post #4 of 10
Quote:
A friend of mine had Brioni make him a suit in a fabric they call Escoral or something like that
Just curious: do you mean Escorial? That, along with vicuna, is the creme de la creme of fabrics today, and the (few) garments I've seen made from it run well into the stratosphere. They really are some of the softest, most lustrous clothes I've ever felt, though. Here's some info on Escorial: http://www.thelink.ws/features/mar01/escorial.htm
post #5 of 10
Thread Starter 
Thank you all for the input. I do visit the higher end stores and see bolts of fabric that cost two or three times what I have paid. The place in my price range has never had anything over Super 130, and because I am relatively tough on suits, I have wondered if it might be too fine and not last too long. As for the names, my place stocks: Scabal, Enrico Coveri. Dormeil, and a few others others. The only Western name I recognize is Trussardi. There are also some odd Japanese labels, including "Beverly Hills Polo Club", Miyuki-tex John Andrews, Dai-to, and Spaulding (sporting goods maker?). There are also some bolts with no border at all-the last suit's worth in the bunch. As you can see, the thrust of my question really is "How do you tell when there is no label to guide you"? I tend to go buy feel-the softer and finer feeling the better. After two years, some fabrics have held up better than others, and I find that the fabric that may have looked elegant in the store sometimes looks a bit ratty in comparison to the fabric that initially looked like standard fare. Warmest Personal Regards Bic
post #6 of 10
Edited to kill two birds with one stone...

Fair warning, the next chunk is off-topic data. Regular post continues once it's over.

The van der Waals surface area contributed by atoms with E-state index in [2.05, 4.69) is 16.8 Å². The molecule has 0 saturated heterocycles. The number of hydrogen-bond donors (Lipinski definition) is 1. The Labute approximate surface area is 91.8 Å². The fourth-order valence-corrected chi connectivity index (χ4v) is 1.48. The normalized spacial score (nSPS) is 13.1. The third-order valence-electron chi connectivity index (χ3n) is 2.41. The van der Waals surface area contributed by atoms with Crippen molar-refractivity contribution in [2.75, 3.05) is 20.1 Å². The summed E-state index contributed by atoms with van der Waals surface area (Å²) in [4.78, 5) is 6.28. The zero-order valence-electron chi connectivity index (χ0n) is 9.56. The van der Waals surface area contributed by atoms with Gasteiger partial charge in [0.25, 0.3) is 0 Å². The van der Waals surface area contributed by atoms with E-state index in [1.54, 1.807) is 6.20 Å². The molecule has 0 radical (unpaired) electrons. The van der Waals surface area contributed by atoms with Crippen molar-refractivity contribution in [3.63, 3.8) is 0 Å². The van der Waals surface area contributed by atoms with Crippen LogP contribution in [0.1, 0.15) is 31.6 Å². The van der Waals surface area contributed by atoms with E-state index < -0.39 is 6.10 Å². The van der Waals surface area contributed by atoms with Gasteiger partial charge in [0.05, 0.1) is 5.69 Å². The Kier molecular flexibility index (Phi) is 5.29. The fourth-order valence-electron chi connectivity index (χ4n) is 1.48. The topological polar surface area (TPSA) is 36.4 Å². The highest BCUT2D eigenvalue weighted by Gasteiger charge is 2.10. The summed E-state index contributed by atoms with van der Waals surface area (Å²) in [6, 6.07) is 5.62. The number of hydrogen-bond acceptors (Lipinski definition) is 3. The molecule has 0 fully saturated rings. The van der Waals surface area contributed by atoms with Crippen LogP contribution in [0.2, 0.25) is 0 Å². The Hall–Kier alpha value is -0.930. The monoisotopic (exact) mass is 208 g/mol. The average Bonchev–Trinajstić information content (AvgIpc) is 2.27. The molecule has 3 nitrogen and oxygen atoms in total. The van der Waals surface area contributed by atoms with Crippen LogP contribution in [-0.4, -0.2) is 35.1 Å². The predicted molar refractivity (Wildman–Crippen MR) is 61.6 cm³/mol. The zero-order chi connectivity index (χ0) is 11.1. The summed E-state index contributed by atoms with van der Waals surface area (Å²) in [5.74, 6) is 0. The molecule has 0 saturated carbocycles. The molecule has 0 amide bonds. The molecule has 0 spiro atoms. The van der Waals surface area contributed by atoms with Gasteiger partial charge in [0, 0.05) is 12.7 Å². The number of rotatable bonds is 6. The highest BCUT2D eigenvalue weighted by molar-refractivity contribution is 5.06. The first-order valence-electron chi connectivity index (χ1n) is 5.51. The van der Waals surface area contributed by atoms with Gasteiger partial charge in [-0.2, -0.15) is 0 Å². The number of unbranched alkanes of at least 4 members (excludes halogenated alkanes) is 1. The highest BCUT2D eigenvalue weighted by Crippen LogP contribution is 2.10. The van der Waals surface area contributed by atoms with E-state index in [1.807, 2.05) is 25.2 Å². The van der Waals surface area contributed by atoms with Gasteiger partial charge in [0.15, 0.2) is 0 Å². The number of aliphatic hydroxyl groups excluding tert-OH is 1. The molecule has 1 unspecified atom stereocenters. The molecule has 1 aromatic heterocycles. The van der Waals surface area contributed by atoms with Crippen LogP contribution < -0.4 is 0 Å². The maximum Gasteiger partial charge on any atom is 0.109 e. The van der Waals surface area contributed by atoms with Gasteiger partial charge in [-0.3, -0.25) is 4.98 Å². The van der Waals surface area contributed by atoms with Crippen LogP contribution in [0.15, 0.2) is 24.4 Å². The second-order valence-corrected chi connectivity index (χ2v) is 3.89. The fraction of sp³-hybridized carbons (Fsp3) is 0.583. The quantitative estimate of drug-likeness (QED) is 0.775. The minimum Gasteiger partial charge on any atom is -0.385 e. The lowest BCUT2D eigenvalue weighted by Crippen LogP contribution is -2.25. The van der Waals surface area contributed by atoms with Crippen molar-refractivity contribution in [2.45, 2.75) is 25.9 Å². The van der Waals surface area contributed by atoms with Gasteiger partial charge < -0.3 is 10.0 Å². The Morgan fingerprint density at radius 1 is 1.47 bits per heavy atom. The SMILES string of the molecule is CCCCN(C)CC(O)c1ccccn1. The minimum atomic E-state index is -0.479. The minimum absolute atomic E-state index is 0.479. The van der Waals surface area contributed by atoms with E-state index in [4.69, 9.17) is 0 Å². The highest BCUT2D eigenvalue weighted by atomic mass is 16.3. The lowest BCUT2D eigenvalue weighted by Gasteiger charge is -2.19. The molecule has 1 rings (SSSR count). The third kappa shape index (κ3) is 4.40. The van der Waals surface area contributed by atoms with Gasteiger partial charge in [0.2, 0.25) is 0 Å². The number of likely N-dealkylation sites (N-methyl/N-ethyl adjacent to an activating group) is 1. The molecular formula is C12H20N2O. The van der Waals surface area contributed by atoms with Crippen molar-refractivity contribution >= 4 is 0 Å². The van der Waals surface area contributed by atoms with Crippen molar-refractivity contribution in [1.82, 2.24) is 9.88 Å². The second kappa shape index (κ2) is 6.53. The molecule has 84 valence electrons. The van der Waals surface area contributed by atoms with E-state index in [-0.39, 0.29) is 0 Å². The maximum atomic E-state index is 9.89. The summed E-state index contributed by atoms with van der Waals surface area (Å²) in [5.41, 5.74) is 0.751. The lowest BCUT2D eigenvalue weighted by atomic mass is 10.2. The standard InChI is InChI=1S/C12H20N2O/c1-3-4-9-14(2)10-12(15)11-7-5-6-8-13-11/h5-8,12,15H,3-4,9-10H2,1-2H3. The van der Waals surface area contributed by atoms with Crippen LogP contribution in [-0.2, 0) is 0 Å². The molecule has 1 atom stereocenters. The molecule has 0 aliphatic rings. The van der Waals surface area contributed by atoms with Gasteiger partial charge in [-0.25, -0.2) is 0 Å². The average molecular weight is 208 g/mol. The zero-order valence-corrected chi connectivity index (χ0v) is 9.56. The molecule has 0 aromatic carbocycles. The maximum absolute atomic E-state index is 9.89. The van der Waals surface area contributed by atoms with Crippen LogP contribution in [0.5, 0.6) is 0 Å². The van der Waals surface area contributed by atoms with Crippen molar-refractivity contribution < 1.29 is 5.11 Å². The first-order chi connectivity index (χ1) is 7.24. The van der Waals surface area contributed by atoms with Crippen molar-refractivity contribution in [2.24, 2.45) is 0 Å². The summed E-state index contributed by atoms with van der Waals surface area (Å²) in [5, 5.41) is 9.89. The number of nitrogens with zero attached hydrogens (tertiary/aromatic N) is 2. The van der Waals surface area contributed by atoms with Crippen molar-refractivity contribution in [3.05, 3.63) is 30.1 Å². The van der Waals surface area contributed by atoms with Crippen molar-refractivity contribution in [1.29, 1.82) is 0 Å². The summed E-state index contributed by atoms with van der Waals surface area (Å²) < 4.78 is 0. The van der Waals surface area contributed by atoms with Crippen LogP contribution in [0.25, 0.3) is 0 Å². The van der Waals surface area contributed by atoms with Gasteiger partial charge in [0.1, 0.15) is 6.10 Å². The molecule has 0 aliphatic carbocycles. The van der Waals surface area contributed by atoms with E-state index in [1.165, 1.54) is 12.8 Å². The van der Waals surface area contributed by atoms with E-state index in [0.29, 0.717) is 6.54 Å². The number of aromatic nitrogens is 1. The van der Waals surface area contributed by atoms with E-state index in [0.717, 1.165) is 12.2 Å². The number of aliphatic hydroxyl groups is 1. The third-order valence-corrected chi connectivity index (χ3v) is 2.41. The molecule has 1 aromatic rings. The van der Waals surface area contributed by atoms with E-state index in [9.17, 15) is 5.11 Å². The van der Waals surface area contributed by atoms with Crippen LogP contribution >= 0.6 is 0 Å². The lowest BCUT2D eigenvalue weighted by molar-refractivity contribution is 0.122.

Quote:
Just curious: do you mean Escorial?
Yeah, I guess that was it. Sorry 'bout screwing up the spelling. If I remember right, the suit wasn't even THAT expensive. It definitely wasn't a twenty to twenty-five grand number like Kiton's fifty-hour suits....
Quote:
Scabal, Enrico Coveri. Dormeil, and a few others others. The only Western name I recognize is Trussardi.
Of those, I've heard of Scabal and Dormeil. Scabal is kind of like the smaller-scale Benelux version of Zegna, a firm that is first-and-foremost a cloth mill, but that also has a long tradition of ready-to-wear and made-to-measure tailored clothing. They don't really make an attempt to capture the ultra high end (I don't know if they even put out a Super 150's-class fabric, and I know they don't go higher than that), but with that in mind I could see them putting more attention to detail into their Super 120s and Super 130s-class fabrics. Dormeil (I think I misspelled that) is a French cloth mill. They supply cloth to some of the big design houses in France, such as Yohji Yamamoto and Comme. Can't offer more info, because I'm not really up on things Froggy. I'll ask some French, Senegalese, and Ivorian friends if they have more info. Trussardi, I'll be honest, I only know from their jeans, which are expensive and unexceptional to my eyes. I didn't know they were a cloth mill. Peace, JG
post #7 of 10
Trussardi is "by trade" a leather goods manufacturer which started off in 1910 as glove maker. By now they have ventured into all kind of things fashion and accessory-wise, but cloth manufacture isn't one of them. Nobody has mentioned the famous English cloth mills like Holland & Sherry, Hunt & Winterbottom, Crombie etc.
post #8 of 10
Thread Starter 
I will take a look tomorrow, but I am relatively sure that the name on some of the cloth is Trussardi. -Bic
post #9 of 10
Thread Starter 
Quote:
Trussardi is "by trade" a leather goods manufacturer which started off in 1910 as glove maker. By now they have ventured into all kind of things fashion and accessory-wise, but cloth manufacture isn't one of them.
If Trussardi is not manufacturing cloth itself, then it has licensed its name to cloth and clothing manufacturers in Japan. I see the name on finished clothing at higher end department stores, and on the bolts of fabric at the tailor. Bic
post #10 of 10
In these days when cigarette manufacturers put their name to clothing, fashion designers do watches and everybody has their little fingers in everything, it is quite possible. I don't know, and I couldn't find anything about fabrics on their web site: www.trussardi.it. The bottom line is: "Who cares?"